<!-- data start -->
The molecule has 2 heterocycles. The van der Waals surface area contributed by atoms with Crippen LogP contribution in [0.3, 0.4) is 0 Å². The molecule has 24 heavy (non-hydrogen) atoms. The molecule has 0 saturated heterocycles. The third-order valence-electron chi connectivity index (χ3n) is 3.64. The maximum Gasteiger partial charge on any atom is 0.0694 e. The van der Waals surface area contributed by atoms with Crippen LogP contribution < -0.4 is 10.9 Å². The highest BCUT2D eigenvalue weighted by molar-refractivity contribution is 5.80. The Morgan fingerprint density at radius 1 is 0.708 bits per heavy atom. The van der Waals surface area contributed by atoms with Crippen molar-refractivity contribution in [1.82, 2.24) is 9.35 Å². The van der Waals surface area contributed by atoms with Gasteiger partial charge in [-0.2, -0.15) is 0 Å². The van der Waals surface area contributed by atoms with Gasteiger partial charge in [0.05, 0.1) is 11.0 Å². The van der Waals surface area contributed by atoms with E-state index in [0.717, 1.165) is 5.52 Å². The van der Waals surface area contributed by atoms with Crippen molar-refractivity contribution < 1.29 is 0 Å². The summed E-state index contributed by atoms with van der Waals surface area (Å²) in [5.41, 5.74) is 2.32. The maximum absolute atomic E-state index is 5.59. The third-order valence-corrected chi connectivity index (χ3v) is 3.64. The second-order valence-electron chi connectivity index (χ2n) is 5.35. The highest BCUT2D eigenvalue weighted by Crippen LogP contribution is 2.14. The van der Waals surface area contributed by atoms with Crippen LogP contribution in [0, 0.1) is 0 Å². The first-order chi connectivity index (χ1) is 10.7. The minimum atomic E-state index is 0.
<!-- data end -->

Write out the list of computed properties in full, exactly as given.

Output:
The molecule has 2 heterocycles. The van der Waals surface area contributed by atoms with Crippen LogP contribution in [0.3, 0.4) is 0 Å². The molecule has 24 heavy (non-hydrogen) atoms. The molecule has 0 saturated heterocycles. The third-order valence-electron chi connectivity index (χ3n) is 3.64. The maximum Gasteiger partial charge on any atom is 0.0694 e. The van der Waals surface area contributed by atoms with Crippen LogP contribution < -0.4 is 10.9 Å². The highest BCUT2D eigenvalue weighted by molar-refractivity contribution is 5.80. The Morgan fingerprint density at radius 1 is 0.708 bits per heavy atom. The van der Waals surface area contributed by atoms with Crippen molar-refractivity contribution in [1.82, 2.24) is 9.35 Å². The van der Waals surface area contributed by atoms with Gasteiger partial charge in [-0.2, -0.15) is 0 Å². The van der Waals surface area contributed by atoms with Gasteiger partial charge in [0.05, 0.1) is 11.0 Å². The van der Waals surface area contributed by atoms with E-state index in [0.717, 1.165) is 5.52 Å². The van der Waals surface area contributed by atoms with Crippen molar-refractivity contribution < 1.29 is 0 Å². The summed E-state index contributed by atoms with van der Waals surface area (Å²) in [5.41, 5.74) is 2.32. The maximum absolute atomic E-state index is 5.59. The third-order valence-corrected chi connectivity index (χ3v) is 3.64. The second-order valence-electron chi connectivity index (χ2n) is 5.35. The highest BCUT2D eigenvalue weighted by Crippen LogP contribution is 2.14. The van der Waals surface area contributed by atoms with Crippen LogP contribution in [0, 0.1) is 0 Å². The first-order chi connectivity index (χ1) is 10.7. The minimum atomic E-state index is 0.